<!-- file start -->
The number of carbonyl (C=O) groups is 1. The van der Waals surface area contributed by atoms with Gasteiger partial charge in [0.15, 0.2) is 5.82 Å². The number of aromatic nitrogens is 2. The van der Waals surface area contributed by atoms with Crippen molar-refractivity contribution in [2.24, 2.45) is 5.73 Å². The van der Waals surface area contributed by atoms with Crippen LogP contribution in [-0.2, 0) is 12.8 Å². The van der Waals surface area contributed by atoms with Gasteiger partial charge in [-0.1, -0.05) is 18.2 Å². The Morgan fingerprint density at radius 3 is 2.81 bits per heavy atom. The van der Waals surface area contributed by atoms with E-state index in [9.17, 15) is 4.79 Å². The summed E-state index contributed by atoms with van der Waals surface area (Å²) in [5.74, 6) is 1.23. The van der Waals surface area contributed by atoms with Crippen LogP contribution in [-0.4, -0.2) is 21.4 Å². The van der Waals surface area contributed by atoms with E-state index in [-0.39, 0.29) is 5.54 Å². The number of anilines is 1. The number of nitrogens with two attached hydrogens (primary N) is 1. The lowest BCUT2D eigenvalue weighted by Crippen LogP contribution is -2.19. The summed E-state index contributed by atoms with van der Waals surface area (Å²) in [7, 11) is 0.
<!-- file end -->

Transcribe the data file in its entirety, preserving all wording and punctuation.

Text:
The number of carbonyl (C=O) groups is 1. The van der Waals surface area contributed by atoms with Gasteiger partial charge in [0.15, 0.2) is 5.82 Å². The number of aromatic nitrogens is 2. The van der Waals surface area contributed by atoms with Crippen molar-refractivity contribution in [2.24, 2.45) is 5.73 Å². The van der Waals surface area contributed by atoms with Crippen LogP contribution in [-0.2, 0) is 12.8 Å². The van der Waals surface area contributed by atoms with Gasteiger partial charge in [-0.1, -0.05) is 18.2 Å². The Morgan fingerprint density at radius 3 is 2.81 bits per heavy atom. The van der Waals surface area contributed by atoms with E-state index in [9.17, 15) is 4.79 Å². The summed E-state index contributed by atoms with van der Waals surface area (Å²) in [5.74, 6) is 1.23. The van der Waals surface area contributed by atoms with Crippen LogP contribution in [-0.4, -0.2) is 21.4 Å². The van der Waals surface area contributed by atoms with E-state index in [-0.39, 0.29) is 5.54 Å². The number of anilines is 1. The number of nitrogens with two attached hydrogens (primary N) is 1. The lowest BCUT2D eigenvalue weighted by Crippen LogP contribution is -2.19. The summed E-state index contributed by atoms with van der Waals surface area (Å²) in [7, 11) is 0.